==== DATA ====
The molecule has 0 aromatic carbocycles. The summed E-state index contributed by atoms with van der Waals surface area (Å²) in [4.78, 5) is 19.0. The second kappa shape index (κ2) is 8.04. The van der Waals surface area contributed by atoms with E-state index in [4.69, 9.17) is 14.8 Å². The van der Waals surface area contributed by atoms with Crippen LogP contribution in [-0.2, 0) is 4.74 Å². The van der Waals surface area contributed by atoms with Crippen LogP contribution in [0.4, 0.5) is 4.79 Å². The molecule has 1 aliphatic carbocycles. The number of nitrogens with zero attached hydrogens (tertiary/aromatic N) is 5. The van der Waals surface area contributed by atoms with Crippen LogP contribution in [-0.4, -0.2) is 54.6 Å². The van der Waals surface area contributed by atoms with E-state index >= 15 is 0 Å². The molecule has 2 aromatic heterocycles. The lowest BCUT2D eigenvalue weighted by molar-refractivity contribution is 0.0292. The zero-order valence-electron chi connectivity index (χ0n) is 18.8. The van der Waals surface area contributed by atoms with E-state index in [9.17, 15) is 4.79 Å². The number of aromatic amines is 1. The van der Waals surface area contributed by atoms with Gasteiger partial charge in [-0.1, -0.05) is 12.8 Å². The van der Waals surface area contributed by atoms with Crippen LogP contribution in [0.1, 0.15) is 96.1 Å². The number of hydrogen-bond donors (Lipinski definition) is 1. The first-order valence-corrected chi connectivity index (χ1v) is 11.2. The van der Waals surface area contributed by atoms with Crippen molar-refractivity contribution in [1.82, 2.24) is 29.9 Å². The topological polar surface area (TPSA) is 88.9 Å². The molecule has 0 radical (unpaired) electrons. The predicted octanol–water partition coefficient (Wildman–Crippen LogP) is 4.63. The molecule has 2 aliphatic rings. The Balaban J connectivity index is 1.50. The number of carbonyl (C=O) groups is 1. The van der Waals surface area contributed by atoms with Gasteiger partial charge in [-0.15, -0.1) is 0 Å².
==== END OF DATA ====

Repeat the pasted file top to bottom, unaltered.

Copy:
The molecule has 0 aromatic carbocycles. The summed E-state index contributed by atoms with van der Waals surface area (Å²) in [4.78, 5) is 19.0. The second kappa shape index (κ2) is 8.04. The van der Waals surface area contributed by atoms with E-state index in [4.69, 9.17) is 14.8 Å². The van der Waals surface area contributed by atoms with Crippen LogP contribution in [-0.2, 0) is 4.74 Å². The van der Waals surface area contributed by atoms with Crippen LogP contribution in [0.4, 0.5) is 4.79 Å². The molecule has 1 aliphatic carbocycles. The number of nitrogens with zero attached hydrogens (tertiary/aromatic N) is 5. The van der Waals surface area contributed by atoms with Crippen LogP contribution in [-0.4, -0.2) is 54.6 Å². The van der Waals surface area contributed by atoms with E-state index >= 15 is 0 Å². The molecule has 2 aromatic heterocycles. The lowest BCUT2D eigenvalue weighted by molar-refractivity contribution is 0.0292. The zero-order valence-electron chi connectivity index (χ0n) is 18.8. The van der Waals surface area contributed by atoms with E-state index in [9.17, 15) is 4.79 Å². The number of aromatic amines is 1. The van der Waals surface area contributed by atoms with Gasteiger partial charge in [-0.1, -0.05) is 12.8 Å². The van der Waals surface area contributed by atoms with Crippen LogP contribution in [0.1, 0.15) is 96.1 Å². The number of hydrogen-bond donors (Lipinski definition) is 1. The first-order valence-corrected chi connectivity index (χ1v) is 11.2. The van der Waals surface area contributed by atoms with Crippen molar-refractivity contribution in [1.82, 2.24) is 29.9 Å². The topological polar surface area (TPSA) is 88.9 Å². The molecule has 0 radical (unpaired) electrons. The predicted octanol–water partition coefficient (Wildman–Crippen LogP) is 4.63. The molecule has 2 aliphatic rings. The Balaban J connectivity index is 1.50. The number of carbonyl (C=O) groups is 1. The van der Waals surface area contributed by atoms with Gasteiger partial charge in [-0.15, -0.1) is 0 Å².